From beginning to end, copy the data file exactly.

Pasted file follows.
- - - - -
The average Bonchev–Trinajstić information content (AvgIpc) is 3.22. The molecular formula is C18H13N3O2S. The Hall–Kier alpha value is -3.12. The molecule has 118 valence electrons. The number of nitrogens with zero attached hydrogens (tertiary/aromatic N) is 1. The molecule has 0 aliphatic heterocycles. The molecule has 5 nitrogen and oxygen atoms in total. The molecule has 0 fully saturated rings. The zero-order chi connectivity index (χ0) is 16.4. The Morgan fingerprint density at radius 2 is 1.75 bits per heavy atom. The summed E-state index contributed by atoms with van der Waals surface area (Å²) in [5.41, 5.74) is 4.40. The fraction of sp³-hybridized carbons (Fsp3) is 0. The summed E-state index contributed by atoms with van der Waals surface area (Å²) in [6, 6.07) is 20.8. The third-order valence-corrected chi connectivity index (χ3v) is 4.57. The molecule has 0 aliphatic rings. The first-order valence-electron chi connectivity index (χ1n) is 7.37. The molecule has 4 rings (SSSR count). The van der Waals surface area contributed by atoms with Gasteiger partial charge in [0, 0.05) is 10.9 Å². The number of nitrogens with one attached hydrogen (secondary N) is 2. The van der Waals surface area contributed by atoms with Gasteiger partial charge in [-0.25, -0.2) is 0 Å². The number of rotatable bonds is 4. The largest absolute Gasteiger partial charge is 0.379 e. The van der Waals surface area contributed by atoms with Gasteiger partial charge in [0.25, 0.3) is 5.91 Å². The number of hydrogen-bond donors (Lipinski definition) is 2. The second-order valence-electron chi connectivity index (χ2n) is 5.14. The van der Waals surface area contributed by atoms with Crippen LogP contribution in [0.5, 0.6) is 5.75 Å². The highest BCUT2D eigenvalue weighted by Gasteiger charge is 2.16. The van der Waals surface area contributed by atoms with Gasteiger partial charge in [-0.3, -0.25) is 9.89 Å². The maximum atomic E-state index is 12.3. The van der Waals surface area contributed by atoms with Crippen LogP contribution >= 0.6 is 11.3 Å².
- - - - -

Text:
The average Bonchev–Trinajstić information content (AvgIpc) is 3.22. The molecular formula is C18H13N3O2S. The Hall–Kier alpha value is -3.12. The molecule has 118 valence electrons. The number of nitrogens with zero attached hydrogens (tertiary/aromatic N) is 1. The molecule has 0 aliphatic heterocycles. The molecule has 5 nitrogen and oxygen atoms in total. The molecule has 0 fully saturated rings. The zero-order chi connectivity index (χ0) is 16.4. The Morgan fingerprint density at radius 2 is 1.75 bits per heavy atom. The summed E-state index contributed by atoms with van der Waals surface area (Å²) in [5.41, 5.74) is 4.40. The fraction of sp³-hybridized carbons (Fsp3) is 0. The summed E-state index contributed by atoms with van der Waals surface area (Å²) in [6, 6.07) is 20.8. The third-order valence-corrected chi connectivity index (χ3v) is 4.57. The molecule has 0 aliphatic rings. The first-order valence-electron chi connectivity index (χ1n) is 7.37. The molecule has 4 rings (SSSR count). The van der Waals surface area contributed by atoms with Gasteiger partial charge in [0, 0.05) is 10.9 Å². The number of nitrogens with one attached hydrogen (secondary N) is 2. The van der Waals surface area contributed by atoms with Gasteiger partial charge in [-0.25, -0.2) is 0 Å². The number of rotatable bonds is 4. The largest absolute Gasteiger partial charge is 0.379 e. The van der Waals surface area contributed by atoms with Gasteiger partial charge in [0.25, 0.3) is 5.91 Å². The number of hydrogen-bond donors (Lipinski definition) is 2. The second-order valence-electron chi connectivity index (χ2n) is 5.14. The van der Waals surface area contributed by atoms with Crippen LogP contribution in [0.5, 0.6) is 5.75 Å². The highest BCUT2D eigenvalue weighted by Gasteiger charge is 2.16. The van der Waals surface area contributed by atoms with Gasteiger partial charge in [-0.3, -0.25) is 9.89 Å². The maximum atomic E-state index is 12.3. The van der Waals surface area contributed by atoms with Crippen LogP contribution >= 0.6 is 11.3 Å².